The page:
Sexual harassment is a serious criminal offense that can put the accused employee or the employer in court. Thousands of coercive incidences happen each year, especially in job settings, yet only a few become legal cases. “There is a pattern to close ranks, admit nothing and blame the victim,” says C. Brady Wilson, PhD, a psychologist in Scottsdale, Arizona, who specializes in sexual harassment and workplace trauma.
Indeed, it isn’t entirely due to lack of access to authorities since social media, and police hotlines are available now. A lot of the sufferers can’t come forward because they are not sure if they have just been violated or not. According to John M. Grohol, Psy.D., “The most important thing a person needs to realize if they are the victim of sexual abuse is that it is not your fault.”
You see, the thing about sexual harassment is that it’s more of like an umbrella term. Although a colleague trying to make a pass on you is the generic depiction of it, it’s still coercion if the person leaves derogatory comments or won’t give you peace in the office.
Read on to see other scenarios that point to sexual harassment.
You experience gender discrimination.
It occurs, in general, in case there are sexists among your associates. They feel inclined to make fun of a specific gender, despite knowing that you or any member of that category is around. To them, it’s merely a joke, yet you’ll realize it no longer is once they begin doing it multiple times.
A co-worker sends indecent proposals.
Indecent proposals are highly inappropriate, regardless of the setting. It can be verbal (telling you directly), nonverbal (sending erotic gifts), or suggestive (showing nudes or pornographic videos). Nonetheless, they are all rude and coercive actions.
You receive lustful stares at work.
Looking at you as if they want to eat you alive is another ground for sexual harassment. No one should make you feel the need to watch your back because someone might just grab you. That’s a source of stress you don’t deserve to deal with, especially not in your workplace.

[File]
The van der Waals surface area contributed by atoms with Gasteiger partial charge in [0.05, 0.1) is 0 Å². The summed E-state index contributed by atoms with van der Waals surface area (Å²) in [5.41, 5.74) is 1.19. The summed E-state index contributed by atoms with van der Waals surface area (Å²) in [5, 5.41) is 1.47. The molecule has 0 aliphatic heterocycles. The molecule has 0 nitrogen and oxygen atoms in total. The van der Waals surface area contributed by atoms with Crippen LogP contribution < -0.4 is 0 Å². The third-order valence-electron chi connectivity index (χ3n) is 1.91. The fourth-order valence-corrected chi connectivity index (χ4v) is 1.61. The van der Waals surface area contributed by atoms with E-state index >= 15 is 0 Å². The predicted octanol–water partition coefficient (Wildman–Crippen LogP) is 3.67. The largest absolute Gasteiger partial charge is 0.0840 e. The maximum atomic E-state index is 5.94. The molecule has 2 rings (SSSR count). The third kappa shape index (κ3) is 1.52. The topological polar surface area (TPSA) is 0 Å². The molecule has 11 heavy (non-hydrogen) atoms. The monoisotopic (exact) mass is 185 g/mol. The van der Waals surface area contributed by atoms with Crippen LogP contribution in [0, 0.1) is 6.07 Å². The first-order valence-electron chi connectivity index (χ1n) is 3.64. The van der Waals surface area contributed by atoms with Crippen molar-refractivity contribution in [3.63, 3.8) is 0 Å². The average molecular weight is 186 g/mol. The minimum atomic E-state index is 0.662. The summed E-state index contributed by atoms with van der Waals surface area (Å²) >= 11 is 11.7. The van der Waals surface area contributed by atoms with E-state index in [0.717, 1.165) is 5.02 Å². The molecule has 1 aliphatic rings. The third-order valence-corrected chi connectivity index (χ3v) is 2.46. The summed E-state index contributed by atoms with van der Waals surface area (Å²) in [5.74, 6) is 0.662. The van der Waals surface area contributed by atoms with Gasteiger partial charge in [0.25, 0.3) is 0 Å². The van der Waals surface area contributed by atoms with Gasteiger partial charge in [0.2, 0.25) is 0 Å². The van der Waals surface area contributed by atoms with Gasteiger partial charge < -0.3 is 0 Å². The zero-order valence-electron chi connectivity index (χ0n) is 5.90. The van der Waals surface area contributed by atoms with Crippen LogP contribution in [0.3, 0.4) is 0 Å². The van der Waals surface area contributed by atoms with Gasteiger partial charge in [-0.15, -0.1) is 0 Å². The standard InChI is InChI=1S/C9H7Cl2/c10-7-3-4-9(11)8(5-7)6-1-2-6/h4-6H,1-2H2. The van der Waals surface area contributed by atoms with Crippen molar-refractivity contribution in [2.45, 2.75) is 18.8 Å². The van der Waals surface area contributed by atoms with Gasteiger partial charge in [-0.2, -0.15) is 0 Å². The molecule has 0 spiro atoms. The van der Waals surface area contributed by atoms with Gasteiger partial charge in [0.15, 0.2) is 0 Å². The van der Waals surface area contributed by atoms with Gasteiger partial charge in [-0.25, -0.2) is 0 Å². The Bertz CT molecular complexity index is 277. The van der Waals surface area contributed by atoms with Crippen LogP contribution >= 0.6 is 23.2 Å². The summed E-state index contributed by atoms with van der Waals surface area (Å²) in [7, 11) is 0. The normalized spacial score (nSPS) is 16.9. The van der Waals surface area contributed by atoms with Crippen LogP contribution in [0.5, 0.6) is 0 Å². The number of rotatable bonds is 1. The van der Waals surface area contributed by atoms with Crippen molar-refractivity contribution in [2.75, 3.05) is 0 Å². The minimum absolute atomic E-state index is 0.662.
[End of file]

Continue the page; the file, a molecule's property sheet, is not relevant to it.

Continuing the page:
The colleague’s non-professional gestures put you in an uncomfortable position.
It is also considered as coercion if and when your co-worker invades your personal space or becomes too curious about your sex life. Each time you cross paths, they either whistle or attempt to touch any body part without your permission.
The typical response of such people once you call them out is that they’re just friendly. However, it’s possible that they’re violating your sexual privacy.
Someone tries to blackmail you into submission.
Many employees fall into this trap in fear of losing their livelihood or ruining their reputation. Your superior may force you to allow the advances
it is substantial evidence for the crime, so don’t be afraid to decline the malicious offers.
In The End
Can you recall a time when any of these situations happened to you or your loved ones? Thank the heavens if you can’t, and pray that it’ll never occur. It’s an entirely different story, however, in case you’ve experienced or are experiencing it. There are legal measures you can take to penalize those offenders – you don’t have to stay silent about it forever. “Talk to friends or family outside of work about what is going on; not only can they provide much-needed emotional comfort, they can also serve as contemporaneous witnesses to what is going on (from your perspective) and how it’s impacting you,” says Joni E. Johnston, Psy.D, a clinical/forensic psychologist. Support groups exist as well, should you require further assistance.